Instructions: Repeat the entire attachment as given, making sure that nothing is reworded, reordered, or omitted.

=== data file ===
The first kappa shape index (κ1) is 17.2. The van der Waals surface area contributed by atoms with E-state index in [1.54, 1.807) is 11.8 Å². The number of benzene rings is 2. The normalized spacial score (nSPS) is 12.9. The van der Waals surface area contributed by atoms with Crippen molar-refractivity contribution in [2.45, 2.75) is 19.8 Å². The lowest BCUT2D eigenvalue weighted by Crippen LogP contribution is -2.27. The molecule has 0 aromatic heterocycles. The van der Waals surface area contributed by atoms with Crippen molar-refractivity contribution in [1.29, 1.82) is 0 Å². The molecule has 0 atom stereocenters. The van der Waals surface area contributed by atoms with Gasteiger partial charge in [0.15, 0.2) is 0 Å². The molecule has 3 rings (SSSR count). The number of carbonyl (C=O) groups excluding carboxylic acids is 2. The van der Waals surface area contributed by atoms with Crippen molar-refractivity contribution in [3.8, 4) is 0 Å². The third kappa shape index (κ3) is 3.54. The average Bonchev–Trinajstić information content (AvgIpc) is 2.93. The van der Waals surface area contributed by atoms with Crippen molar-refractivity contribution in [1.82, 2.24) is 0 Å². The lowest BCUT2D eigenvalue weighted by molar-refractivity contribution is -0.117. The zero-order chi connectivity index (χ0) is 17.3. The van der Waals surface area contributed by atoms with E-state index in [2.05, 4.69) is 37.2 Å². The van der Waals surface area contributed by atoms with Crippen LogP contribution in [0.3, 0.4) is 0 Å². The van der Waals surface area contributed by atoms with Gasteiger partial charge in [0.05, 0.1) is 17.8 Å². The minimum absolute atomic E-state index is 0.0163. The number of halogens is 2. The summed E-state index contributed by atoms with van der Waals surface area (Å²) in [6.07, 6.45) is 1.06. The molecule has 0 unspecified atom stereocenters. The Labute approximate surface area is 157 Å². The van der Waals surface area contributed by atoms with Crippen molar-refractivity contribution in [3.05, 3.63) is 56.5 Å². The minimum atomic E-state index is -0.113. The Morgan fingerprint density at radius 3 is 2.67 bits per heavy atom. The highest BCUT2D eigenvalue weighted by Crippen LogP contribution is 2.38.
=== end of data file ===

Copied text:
The first kappa shape index (κ1) is 17.2. The van der Waals surface area contributed by atoms with E-state index in [1.54, 1.807) is 11.8 Å². The number of benzene rings is 2. The normalized spacial score (nSPS) is 12.9. The van der Waals surface area contributed by atoms with Crippen molar-refractivity contribution in [2.45, 2.75) is 19.8 Å². The lowest BCUT2D eigenvalue weighted by Crippen LogP contribution is -2.27. The molecule has 0 aromatic heterocycles. The van der Waals surface area contributed by atoms with Crippen molar-refractivity contribution in [1.29, 1.82) is 0 Å². The molecule has 0 atom stereocenters. The van der Waals surface area contributed by atoms with Gasteiger partial charge in [0.15, 0.2) is 0 Å². The molecule has 3 rings (SSSR count). The number of carbonyl (C=O) groups excluding carboxylic acids is 2. The van der Waals surface area contributed by atoms with Crippen molar-refractivity contribution in [3.8, 4) is 0 Å². The third kappa shape index (κ3) is 3.54. The average Bonchev–Trinajstić information content (AvgIpc) is 2.93. The van der Waals surface area contributed by atoms with Crippen molar-refractivity contribution in [1.82, 2.24) is 0 Å². The lowest BCUT2D eigenvalue weighted by molar-refractivity contribution is -0.117. The zero-order chi connectivity index (χ0) is 17.3. The van der Waals surface area contributed by atoms with E-state index in [2.05, 4.69) is 37.2 Å². The van der Waals surface area contributed by atoms with Crippen LogP contribution in [0.3, 0.4) is 0 Å². The van der Waals surface area contributed by atoms with Gasteiger partial charge in [0.05, 0.1) is 17.8 Å². The minimum absolute atomic E-state index is 0.0163. The number of halogens is 2. The summed E-state index contributed by atoms with van der Waals surface area (Å²) in [6.07, 6.45) is 1.06. The molecule has 0 unspecified atom stereocenters. The Labute approximate surface area is 157 Å². The van der Waals surface area contributed by atoms with Crippen molar-refractivity contribution in [3.05, 3.63) is 56.5 Å². The minimum atomic E-state index is -0.113. The Morgan fingerprint density at radius 3 is 2.67 bits per heavy atom. The highest BCUT2D eigenvalue weighted by Crippen LogP contribution is 2.38.